New melodies: John Williams composition Quartet La Jolla to debut at SummerFest concert

John Williams' career as a composer/conductor spans five decades. Though he is not expected to attend the concert in La Jolla where his latest composition will premiere, SummerFest officials are working to 'Skype' him into a rehearsal. Courtesy Boston Symphony Orchestral
John Williams' career as a composer/conductor spans five decades. Though he is not expected to attend the concert in La Jolla where his latest composition will premiere, SummerFest officials are working to 'Skype' him into a rehearsal. Courtesy Boston Symphony Orchestral

By Will Bowen

Where does music come from? How do composers get ideas and develop them into works of art? Music lovers will have a chance to ponder the mysteries of composition and hear new works at the La Jolla Music Society’s SummerFest concert “Commissions and Premieres,” 7:30 p.m. Friday, Aug.19 in Sherwood Auditorium at the Museum of Contemporary Art.

“There is tremendous excitement in the air over this concert. This is music that no one has heard before. It is like we are witnessing the birth of something very special and brand new,” said LJMS CEO Christopher Beach.

Adds LJMS Music Director Cho-Liang Lin, “This concert will be at the cutting edge. People will see what the current generation is doing and where the next generation is going. This is a glimpse into the future of American classical music.”

The four composers and their compositions are Sean Shepherd with “Oboe Quartet,” Marc-Andre Dalbavie with “Piano Quartet,” Joan Tower with “White Granite,” and John Williams, who has written a special work just for SummerFest that Cho-Liang Lin has named “Quartet La Jolla.”

Sean Shepherd, 32, is an American composer who earned his B.A. in music from Indiana University, MFA from Julliard, and is completing his D.M.A. at Cornell. Shepherd has won various awards at the different stages of his career and has had major commissions by the Cleveland Orchestra and the New York Philharmonic. His music has been described as “sharp and fierce with a kaleidoscopic use of orchestral color.”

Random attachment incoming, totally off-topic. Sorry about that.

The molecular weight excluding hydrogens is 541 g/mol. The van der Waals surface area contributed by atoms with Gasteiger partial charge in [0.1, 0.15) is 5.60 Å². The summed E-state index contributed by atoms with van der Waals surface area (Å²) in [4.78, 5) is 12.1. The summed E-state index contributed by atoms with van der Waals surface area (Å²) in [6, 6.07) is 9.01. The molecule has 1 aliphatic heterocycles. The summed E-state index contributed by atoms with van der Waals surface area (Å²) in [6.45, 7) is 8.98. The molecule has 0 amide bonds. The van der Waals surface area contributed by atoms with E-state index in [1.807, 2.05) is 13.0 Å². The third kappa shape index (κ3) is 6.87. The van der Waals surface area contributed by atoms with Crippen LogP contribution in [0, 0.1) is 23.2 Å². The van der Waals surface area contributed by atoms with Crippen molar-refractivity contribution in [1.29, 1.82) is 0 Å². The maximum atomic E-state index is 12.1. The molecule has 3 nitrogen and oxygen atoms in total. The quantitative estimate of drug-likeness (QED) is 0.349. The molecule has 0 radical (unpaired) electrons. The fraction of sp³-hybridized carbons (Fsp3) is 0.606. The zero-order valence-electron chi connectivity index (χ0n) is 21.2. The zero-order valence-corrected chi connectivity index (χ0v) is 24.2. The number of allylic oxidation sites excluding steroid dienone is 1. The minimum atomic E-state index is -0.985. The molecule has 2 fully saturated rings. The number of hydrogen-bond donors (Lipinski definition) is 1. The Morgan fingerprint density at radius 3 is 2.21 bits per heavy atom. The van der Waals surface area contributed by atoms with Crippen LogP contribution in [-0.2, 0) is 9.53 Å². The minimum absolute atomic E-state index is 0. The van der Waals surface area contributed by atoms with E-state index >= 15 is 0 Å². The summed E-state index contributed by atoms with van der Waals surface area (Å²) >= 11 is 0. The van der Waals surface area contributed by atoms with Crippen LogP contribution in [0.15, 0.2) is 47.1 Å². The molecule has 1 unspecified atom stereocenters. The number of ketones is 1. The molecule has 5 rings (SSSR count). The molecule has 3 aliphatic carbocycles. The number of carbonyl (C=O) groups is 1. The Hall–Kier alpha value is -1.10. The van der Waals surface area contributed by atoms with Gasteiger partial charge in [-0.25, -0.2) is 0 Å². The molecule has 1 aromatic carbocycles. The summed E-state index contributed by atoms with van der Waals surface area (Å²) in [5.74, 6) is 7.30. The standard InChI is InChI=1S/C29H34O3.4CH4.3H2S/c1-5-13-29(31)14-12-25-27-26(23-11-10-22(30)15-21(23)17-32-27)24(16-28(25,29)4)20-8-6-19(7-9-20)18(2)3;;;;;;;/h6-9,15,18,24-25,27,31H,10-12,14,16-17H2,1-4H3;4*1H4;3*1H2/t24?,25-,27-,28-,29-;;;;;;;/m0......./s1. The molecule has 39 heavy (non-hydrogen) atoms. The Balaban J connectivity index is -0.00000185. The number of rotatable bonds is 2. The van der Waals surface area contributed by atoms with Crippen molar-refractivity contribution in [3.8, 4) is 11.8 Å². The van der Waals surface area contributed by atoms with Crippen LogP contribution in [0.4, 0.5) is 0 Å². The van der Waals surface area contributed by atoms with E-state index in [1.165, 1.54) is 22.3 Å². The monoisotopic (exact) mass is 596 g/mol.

Marc-Andre Dalbavie, 50, is a French composer who studied at Conservatoire de Paris, did research at IRCAM on computer-assisted composition, and teaches at Conservatoire National Supeieur de Musique de Paris.

He won the Rome Prize in 1994, meaning he got to live and work in Rome for a year for free. In 2004, he was Knighted as a Chevalier de Arts et Lettres by the French Ministry of Culture.

Dalbavie is known for his use of computers and for the unconventional placement of his musicians — sometimes around the audience or in the their midst.

Joan Tower, 73, was born in New Rochelle, New York and is known for her bold and energetic compositions. The New Yorker magazine has called her “One of the most successful woman composers of all time.” Tower earned her D.M.A. from Columbia University and is on the faculty of Bard College. Her composition, “Made in America,” which was recorded by the Nashville Symphony in 2008, won three Grammy Awards, including Best Orchestration, Best Classical Album, and Best Classical Contemporary Composition.

John Williams, 79, is probably the most well known name on the bill, having won 5 Academy Awards, 4 Golden Globes, and 21 Grammy Awards. He is the second most-nominated person in Academy Award history, behind Walk Disney.

Williams was born in Flushing, New York, attended UCLA, and later earned a degree from Julliard. He composed the film scores for “Star Wars,” “Superman,”  “Jaws,”  “ET,” “Jurassic Park,” “Schindler’s List,” and “Harry Potter,” as well as the TV show “Lost in Space.”

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